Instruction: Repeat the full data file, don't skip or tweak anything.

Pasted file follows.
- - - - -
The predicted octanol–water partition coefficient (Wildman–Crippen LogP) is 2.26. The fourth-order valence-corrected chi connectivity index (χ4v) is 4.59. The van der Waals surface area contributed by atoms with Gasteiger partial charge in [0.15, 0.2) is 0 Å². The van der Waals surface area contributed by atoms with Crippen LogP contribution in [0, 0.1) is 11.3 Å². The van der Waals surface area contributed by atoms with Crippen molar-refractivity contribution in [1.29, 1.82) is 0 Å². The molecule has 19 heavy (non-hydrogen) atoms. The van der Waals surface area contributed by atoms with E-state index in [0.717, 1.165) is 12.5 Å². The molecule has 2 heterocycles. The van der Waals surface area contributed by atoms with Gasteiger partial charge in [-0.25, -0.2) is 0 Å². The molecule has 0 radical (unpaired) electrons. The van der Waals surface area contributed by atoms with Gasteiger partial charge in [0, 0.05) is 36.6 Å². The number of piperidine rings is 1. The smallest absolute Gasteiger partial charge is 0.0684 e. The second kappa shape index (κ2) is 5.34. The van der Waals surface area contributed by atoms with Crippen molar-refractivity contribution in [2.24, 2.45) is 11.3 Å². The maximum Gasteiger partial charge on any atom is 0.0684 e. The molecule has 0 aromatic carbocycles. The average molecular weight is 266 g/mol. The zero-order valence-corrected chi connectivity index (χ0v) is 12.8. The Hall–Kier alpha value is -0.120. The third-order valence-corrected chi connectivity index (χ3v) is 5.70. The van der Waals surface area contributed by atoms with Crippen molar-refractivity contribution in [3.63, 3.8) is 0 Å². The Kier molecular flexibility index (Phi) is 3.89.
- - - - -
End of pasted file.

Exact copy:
The predicted octanol–water partition coefficient (Wildman–Crippen LogP) is 2.26. The fourth-order valence-corrected chi connectivity index (χ4v) is 4.59. The van der Waals surface area contributed by atoms with Gasteiger partial charge in [0.15, 0.2) is 0 Å². The van der Waals surface area contributed by atoms with Crippen LogP contribution in [0, 0.1) is 11.3 Å². The van der Waals surface area contributed by atoms with Crippen molar-refractivity contribution in [1.29, 1.82) is 0 Å². The molecule has 19 heavy (non-hydrogen) atoms. The van der Waals surface area contributed by atoms with E-state index in [0.717, 1.165) is 12.5 Å². The molecule has 2 heterocycles. The van der Waals surface area contributed by atoms with Gasteiger partial charge in [-0.25, -0.2) is 0 Å². The molecule has 0 radical (unpaired) electrons. The van der Waals surface area contributed by atoms with Gasteiger partial charge in [0, 0.05) is 36.6 Å². The number of piperidine rings is 1. The smallest absolute Gasteiger partial charge is 0.0684 e. The second kappa shape index (κ2) is 5.34. The van der Waals surface area contributed by atoms with Crippen molar-refractivity contribution in [2.24, 2.45) is 11.3 Å². The maximum Gasteiger partial charge on any atom is 0.0684 e. The molecule has 0 aromatic carbocycles. The average molecular weight is 266 g/mol. The zero-order valence-corrected chi connectivity index (χ0v) is 12.8. The Hall–Kier alpha value is -0.120. The third-order valence-corrected chi connectivity index (χ3v) is 5.70. The van der Waals surface area contributed by atoms with Crippen molar-refractivity contribution in [3.63, 3.8) is 0 Å². The Kier molecular flexibility index (Phi) is 3.89.